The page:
2025 Aston Martin Vantage First Drive Review: A Wonderful Way to Blow $200K

Aston Martin
Aston Martin

If Aston Martin were barred from selling cars tomorrow, one might imagine it would try to get into the running shoe business instead. The once quite-relaxed luxury automaker is now going all in on Sport and nowhere does this feel more apparent than in the way it's approached the 2025 Aston Martin Vantage.

The official tagline for this car is "engineered for real drivers." In the pre-drive technical presentation, there was a video message from Fernando Alonso and a literal chart in which the Aston Martin logo was positioned very close to those of Ferrari and Lamborghini but very far from those of Bentley and Rolls-Royce. I mean, the fuckin' Wi-Fi password for the whole event was "realdrivers". The Vantage is a Real Sports Car now and Aston really wants us to know it.

<em>Aston Martin</em>
Aston Martin

In the interest of cutting to the chase, the new Vantage really has made great strides in the handling department. Of course, its biggest strides were already made when the current body style Vantage first debuted back in 2018, but this new, heavily revised version takes the fight to the likes of Porsche even further and even harder. Has it finally dethroned the mighty 911 as the quintessential $200K sports car that feels just as at home on the autobahn as it does at the autódromo? Not exactly, but there's still a whole lot to like here.

The Basics

Building cars that are genuinely good to drive may be a relatively new Aston Martin development, but one thing the British marque is no stranger to is building cars that are gorgeous to behold. You know how they say your personal music tastes peak in your early teens? In my mind, the single most beautiful car ever made is and forever will be the 2005 Aston Martin V8 Vantage, but that might just be down to the fact that I happened to be 13 when it came out.

This new Vantage is aesthetically a worthy successor. Sure, the grille might be cartoonishly big now but pretty much every other aspect of its design is absolutely stunning. New headlights hark back to the One-77 while fenders, beltlines, creases, and curves are all seemingly perfectly placed to tickle the part of your brain that controls attraction. I distinctly remember walking back to the bronze-wheeled, Aluminite Silver example I was entrusted with after an impromptu baño break and catching myself simply... staring at that rear three-quarter view. I felt my chest do that thing where my lungs and heart seem to momentarily trip over themselves—everything else fell away and went quiet, and I no longer cared about any other automobile.


It's the Vantage. It was always the Vantage. It was always her.

<em>Aston Martin</em>
Aston Martin

Just like with the DB12, Aston has massively stepped its game up inside. And, thank the heavens, it isn't a touch-control techfest in there. There are actual buttons controlling the exhaust, dampers, auto start-stop, climate, and parking sensors, and Aston has even blessed us with scrollable wheels for volume and temperature adjustment. Software in the 10.25-inch touchscreen was developed in-house and, just from a cursory poke around, feels like it could've come from a much bigger automaker—that Stroll money is no joke.

The screens themselves feel anything but low-rent and are surrounded by a cabin that feels thoroughly expensive. Bowers & Wilkins speaker grilles look like little pieces of modern art and house equipment that sounds thoroughly great. Matte-finish carbon, clinky cold alloys, and green-finish leather create a lovely feel of sporting luxury while seats—whether it's the softer, base sport seats or optional carbon buckets—are unobtrusively comfortable and supportive.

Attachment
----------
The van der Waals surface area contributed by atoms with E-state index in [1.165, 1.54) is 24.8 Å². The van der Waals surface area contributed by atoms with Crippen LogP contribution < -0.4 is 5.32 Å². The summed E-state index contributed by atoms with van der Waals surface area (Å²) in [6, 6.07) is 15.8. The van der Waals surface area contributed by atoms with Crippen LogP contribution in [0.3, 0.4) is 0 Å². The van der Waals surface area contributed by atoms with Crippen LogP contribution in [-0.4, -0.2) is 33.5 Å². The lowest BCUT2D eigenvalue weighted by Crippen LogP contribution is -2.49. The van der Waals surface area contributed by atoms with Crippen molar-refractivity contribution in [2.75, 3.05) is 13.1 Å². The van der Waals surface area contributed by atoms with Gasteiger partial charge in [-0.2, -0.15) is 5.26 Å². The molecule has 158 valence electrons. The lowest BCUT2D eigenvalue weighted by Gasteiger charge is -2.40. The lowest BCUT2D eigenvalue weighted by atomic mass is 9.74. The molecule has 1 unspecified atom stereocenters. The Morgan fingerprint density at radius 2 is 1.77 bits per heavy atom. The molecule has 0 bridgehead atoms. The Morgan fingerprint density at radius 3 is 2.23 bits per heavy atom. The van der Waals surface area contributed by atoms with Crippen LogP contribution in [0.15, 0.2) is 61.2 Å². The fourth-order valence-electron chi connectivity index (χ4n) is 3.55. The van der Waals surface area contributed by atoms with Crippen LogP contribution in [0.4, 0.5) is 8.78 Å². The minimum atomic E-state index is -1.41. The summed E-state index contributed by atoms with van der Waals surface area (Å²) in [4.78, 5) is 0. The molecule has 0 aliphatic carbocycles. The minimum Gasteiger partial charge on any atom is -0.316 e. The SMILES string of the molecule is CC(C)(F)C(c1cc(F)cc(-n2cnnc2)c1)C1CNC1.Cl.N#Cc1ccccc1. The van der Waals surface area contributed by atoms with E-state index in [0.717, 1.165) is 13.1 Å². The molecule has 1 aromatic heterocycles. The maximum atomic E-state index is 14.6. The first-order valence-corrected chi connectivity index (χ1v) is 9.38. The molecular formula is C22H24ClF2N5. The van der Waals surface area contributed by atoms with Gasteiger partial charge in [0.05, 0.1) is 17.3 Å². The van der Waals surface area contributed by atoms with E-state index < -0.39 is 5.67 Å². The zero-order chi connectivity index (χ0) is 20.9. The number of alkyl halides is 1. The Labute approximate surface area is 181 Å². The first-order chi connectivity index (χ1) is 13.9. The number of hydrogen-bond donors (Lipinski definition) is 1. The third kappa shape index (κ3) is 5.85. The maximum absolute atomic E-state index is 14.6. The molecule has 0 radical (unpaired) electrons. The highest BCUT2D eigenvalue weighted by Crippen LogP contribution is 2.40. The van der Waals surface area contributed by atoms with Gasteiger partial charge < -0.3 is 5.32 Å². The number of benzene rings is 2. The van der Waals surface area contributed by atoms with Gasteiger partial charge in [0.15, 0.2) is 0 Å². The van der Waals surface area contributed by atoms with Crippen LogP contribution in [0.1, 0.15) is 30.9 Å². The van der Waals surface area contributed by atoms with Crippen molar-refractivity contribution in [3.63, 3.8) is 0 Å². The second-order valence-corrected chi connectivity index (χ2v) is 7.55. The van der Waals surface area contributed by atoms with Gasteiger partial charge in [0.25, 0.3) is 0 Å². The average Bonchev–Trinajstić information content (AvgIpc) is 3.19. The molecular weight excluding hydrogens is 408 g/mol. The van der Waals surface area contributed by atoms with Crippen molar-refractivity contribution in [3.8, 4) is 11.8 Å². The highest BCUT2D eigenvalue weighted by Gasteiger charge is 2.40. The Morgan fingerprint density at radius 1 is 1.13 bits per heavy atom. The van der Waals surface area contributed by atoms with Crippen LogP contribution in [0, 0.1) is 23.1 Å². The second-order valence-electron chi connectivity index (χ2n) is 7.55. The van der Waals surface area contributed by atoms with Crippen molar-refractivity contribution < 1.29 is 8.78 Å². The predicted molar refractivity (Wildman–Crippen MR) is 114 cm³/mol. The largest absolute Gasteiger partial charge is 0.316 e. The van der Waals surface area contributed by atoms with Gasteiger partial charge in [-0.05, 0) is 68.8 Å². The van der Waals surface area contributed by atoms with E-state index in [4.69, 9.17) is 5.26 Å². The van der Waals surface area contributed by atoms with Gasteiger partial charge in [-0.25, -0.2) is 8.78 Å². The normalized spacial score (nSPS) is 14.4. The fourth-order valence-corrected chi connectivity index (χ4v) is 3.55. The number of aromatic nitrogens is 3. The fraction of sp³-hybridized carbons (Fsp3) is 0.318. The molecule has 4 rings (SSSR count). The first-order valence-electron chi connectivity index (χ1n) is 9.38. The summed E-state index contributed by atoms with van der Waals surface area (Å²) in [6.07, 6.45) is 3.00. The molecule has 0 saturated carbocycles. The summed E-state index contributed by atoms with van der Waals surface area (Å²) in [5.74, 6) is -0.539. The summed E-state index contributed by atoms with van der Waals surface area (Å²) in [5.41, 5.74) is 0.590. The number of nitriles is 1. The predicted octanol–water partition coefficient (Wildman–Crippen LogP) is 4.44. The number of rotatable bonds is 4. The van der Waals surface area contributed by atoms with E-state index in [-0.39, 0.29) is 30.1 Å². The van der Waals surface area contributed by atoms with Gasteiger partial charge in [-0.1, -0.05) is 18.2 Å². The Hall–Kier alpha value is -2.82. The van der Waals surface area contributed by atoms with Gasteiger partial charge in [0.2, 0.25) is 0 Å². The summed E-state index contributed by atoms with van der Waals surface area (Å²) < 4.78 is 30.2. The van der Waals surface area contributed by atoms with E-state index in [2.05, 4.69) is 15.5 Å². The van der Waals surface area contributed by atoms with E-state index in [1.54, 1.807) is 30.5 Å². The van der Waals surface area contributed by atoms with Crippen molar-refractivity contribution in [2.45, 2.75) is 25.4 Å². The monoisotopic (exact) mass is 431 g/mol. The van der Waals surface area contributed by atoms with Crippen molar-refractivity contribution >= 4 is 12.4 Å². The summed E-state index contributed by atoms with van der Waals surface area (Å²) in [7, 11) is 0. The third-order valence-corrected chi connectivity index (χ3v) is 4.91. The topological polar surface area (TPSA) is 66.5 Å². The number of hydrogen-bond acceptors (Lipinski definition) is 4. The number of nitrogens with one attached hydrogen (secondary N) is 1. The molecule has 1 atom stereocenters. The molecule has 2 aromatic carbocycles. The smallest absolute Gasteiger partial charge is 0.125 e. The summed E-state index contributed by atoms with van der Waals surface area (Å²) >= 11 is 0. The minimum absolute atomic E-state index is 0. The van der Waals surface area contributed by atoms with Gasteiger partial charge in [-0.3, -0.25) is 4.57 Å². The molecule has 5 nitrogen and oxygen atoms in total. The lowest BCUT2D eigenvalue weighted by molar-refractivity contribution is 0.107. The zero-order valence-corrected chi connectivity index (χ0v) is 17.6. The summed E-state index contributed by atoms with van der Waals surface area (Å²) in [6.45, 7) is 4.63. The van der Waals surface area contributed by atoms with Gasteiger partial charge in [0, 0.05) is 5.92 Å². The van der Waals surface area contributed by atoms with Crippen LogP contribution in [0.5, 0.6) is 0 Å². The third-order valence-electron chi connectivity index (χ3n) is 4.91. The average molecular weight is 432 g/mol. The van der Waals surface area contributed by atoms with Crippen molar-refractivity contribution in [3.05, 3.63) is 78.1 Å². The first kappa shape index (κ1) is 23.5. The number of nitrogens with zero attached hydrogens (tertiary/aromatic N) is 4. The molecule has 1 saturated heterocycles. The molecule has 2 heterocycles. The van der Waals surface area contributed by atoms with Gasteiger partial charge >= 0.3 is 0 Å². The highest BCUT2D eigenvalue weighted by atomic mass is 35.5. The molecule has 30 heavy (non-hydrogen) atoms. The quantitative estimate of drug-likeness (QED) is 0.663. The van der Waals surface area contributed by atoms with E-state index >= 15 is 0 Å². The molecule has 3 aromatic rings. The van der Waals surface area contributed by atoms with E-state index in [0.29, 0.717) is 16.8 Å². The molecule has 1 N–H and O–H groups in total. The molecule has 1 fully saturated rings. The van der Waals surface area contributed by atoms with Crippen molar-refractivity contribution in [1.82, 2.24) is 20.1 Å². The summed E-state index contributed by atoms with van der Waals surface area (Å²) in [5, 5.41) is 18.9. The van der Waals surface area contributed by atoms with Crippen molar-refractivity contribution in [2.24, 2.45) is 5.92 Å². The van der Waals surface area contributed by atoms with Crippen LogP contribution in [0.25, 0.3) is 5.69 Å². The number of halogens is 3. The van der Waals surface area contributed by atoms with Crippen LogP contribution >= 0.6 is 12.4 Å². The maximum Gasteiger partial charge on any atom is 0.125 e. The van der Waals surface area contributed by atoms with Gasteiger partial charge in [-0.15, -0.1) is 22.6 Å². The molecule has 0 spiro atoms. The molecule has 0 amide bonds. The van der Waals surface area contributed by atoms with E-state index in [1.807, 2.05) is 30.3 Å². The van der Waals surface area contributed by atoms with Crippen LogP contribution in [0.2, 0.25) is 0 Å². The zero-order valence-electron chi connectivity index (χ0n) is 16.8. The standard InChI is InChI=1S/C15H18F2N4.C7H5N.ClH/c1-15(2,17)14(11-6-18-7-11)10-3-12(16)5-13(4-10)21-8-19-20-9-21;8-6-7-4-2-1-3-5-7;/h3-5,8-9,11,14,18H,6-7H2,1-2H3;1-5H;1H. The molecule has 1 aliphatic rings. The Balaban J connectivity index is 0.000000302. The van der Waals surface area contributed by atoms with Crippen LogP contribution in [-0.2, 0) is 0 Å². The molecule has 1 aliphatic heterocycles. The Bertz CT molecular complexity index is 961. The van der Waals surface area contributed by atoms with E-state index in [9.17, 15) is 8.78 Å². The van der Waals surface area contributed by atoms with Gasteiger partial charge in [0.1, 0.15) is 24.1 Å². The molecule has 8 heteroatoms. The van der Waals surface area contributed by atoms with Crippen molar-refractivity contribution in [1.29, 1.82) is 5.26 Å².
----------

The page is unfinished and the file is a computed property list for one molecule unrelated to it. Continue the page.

Driving Experience

It'd be silly to expect the two-seat, roadgoing Vantage to have much in common with the Aston Martin that Alonso drives on Sundays, but one thing they do have in common is an engine borrowed from Mercedes-AMG. In the Vantage, it's a 4.0-liter twin-turbo V8 making 656 horsepower and 590 lb-ft of torque—79 hp more than AMG's own GT 63 which uses this same motor and up 128 horses over the previous V8 Vantage. Aston says it's achieved this by modifying the cam profiles, optimizing compression ratios, and fitting bigger turbos. What's more, whereas that Mercedes is all-wheel-drive, the Vantage remains purely rear-wheel-drive. Engineered for "real drivers" indeed.

Zero to 60 mph takes 3.4 seconds and it'll hit a top speed of 202, and it all happens through an eight-speed ZF automatic with a shorter final drive and revised shift calibration. Aston says it's deliberately tuned the transmission so that gear changes aren't chasing outright immediacy or efficiency but actually come with a slight gap in the name of drama and emotion. And watching it do its thing down Circuito Monteblanco's half-mile back straight, slamming the right paddle in between runs to the redline is indeed quite dramatic. Cogs are swapped deliberately with a noticeable jolt, as if the paddles behind the steering wheel actually control a tiny race car driver hiding underneath the dash, manhandling an even tinier manual transmission.

When it comes to sheer straight-line pace, the Vantage yields little room for complaints. In an age where it feels like a luxury car making 500 horses without blinking comes out every other day, we've become desensitized to big numbers. In the flesh, you forget how formidable 656 hp untethered on a racetrack can feel. This is more power than any—any—Porsche 911 available at the moment and, in the context of RWD-only fare, knocks on the door of the 670-hp Z06 Corvette. The Aston Martin Vantage minimizes the space between corners with bombastic, borderline-frightening aplomb and demands respect.